High Desert Camping
The high desert furnishes a wide variety of camping opportunities which are close to many of us out in the American West. The high deserts are plentiful in every western state.
Here, Lake Powell offers a unique camping experience. A fleet of luxury houseboats awaits your arrival. The vermilion cliffs of southern Utah stand out above its sagebrush flats. Their pastel colors sharply contrast with the rugged environment. A teepee can be rented for a night’s stay. A chuck wagon can feed you with a breakfast buffet. The experience is like a mountain man’s rendezvous. Cedar Breaks is located in southern Utah. It sits adjacent to a high altitude forested plateau. Its rim consists of pine and aspen trees. Suddenly this plateau plummets into a colorful canyon. The stark contrast between the dark green of the trees and the vivid colors of the cliffs stands out.
High deserts share the same hazards as the Alpine and desert environments. Dehydration can become a problem. The water supply in high desert can be widely scattered and far in between. Hiking increases your need for water. Since it can be troublesome to find clean water and purify it, a camper can become dehydrated from an inadequate intake of water. Dehydration can lead to either heat stroke or hypothermia, depending upon the temperature extremes.
The harsh sunshine presents another hazard. The high desert’s altitude allows more of the sunlight’s harmful rays to penetrate. The dry air that is blown by the ever-present wind can dry you out. Sunburn and dry skin can become a problem. One’s lips can easily become cracked and chaffed. Cover yourself with sufficient clothing and a hat with a good brim. The dried lips are an early warning of dehydration. The use of a lip balm can prevent deep cracking.
The climate can range from downright frigid to unbearable heat. Once the sun goes down, the temperatures can quickly plummet. An adequate shelter and a warm sleeping bag system is a must. However, during mid and late summer the temperature of the high desert can soar. Avoid midday activities and enjoy the cooler morning and evening for your physical exertion.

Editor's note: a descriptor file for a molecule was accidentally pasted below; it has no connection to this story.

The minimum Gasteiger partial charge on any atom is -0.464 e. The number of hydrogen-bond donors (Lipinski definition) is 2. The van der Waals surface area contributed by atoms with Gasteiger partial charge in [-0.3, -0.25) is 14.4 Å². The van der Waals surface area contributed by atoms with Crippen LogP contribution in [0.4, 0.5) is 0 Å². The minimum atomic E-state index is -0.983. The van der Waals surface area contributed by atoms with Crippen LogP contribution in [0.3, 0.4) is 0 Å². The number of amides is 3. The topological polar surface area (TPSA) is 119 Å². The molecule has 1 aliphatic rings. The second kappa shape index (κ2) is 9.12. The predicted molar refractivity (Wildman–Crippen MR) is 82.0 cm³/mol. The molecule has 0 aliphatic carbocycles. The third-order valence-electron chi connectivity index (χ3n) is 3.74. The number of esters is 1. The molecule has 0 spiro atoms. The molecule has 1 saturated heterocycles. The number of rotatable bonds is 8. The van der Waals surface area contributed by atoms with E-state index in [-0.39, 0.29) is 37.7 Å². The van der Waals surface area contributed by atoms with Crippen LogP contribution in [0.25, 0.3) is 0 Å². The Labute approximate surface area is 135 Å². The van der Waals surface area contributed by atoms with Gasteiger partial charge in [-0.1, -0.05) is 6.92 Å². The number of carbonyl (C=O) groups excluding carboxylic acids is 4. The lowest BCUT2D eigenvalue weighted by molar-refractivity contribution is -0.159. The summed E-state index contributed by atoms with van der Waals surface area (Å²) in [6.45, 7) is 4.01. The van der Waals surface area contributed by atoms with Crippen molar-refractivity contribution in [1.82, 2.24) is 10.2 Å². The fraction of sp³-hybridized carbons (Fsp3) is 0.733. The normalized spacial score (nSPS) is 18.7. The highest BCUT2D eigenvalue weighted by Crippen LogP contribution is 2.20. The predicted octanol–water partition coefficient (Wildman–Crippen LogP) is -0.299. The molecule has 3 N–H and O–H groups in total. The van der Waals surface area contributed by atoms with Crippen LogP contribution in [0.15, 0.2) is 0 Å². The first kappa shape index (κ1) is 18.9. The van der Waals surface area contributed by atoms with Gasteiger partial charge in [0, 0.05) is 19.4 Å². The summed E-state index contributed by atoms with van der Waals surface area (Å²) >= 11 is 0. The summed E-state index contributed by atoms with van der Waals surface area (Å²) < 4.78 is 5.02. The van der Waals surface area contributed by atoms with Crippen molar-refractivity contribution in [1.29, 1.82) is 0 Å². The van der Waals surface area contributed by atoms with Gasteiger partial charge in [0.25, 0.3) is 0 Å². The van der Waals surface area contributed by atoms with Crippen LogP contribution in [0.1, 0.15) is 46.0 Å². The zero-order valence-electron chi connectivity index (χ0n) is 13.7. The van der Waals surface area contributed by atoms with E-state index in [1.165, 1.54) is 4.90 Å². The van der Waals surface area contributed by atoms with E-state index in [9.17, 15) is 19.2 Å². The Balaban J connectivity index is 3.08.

A problem with hiking in the high desert is finding your way. The Alpine areas have mountain peaks that are readily visible as landmarks. Likewise the deserts have rock monuments that stand out. These are like beacons that can help you find your way. But in the high desert areas most of the features look alike. If you’re not careful you can easily lose your way. Prevent getting lost by using a good topo map and a compass or GPS unit. Hiking the high desert can become a strenuous activity; the trails seem to constantly traverse rocks and gain and lose elevation. The lower atmospheric pressure makes the oxygen content of the air low. Packing heavy loads can become taxing.
The benefits of high desert camping far outweigh the challenges. The canyons of Zion National Park are simply awesome. Here in Kolob Canyon the rock walls are heavenly. Kolob is a spiritual place where God’s throne exists. It is a place full of stars. Zion is the promised land, a kingdom of God. This place is aptly named. These stunning rock walls provide a canyon that is a great place to hike and explore. The sight of the evening stars is breathtaking. Visiting in the off-season is far less crowded and a dusting of snow on top of the red walls is a photographer’s dream. In the winter the pine tree needles suck back their chlorophyll and turn a deep green shade.
The summer months are full of visitors from around the world. You may hear several different dialects spoken at the same time at one of the Park’s overlooks. I would like to share the ideas from a periodical from www.backpackers.com, called “Get Out More: the Mountain West Edition.”
The Principles of Leave No Trace:
Number 1 – Plan ahead and prepare; know the regulations and special concerns for the area you are visiting. Prepare for extreme weather, hazards, and emergencies. Schedule your trip to avoid times of high use. Visit in small groups. Split up larger parties into groups of four to six. Prepackage food to minimize waste. Use a map and compass. Eliminate the use of marking paint, rock cairns, and flagging. Travel and camp on durable surfaces. Durable surfaces include established trails and campsites. Use rock, dry grasses, or snow. Protect riparian areas by camping at least 200 feet from lakes and streams. Good campsites are found, not made. Altering a site is not necessary.
Number 2 – In popular areas, concentrate usage on existing campsites and trails. Walk single file in the middle of the trail even when it is wet or muddy. Keep campsites small. Focus activities in areas where vegetation is absent. In pristine areas disperse use to prevent establishing worn campsites and trails. Avoid places where impacts are just beginning.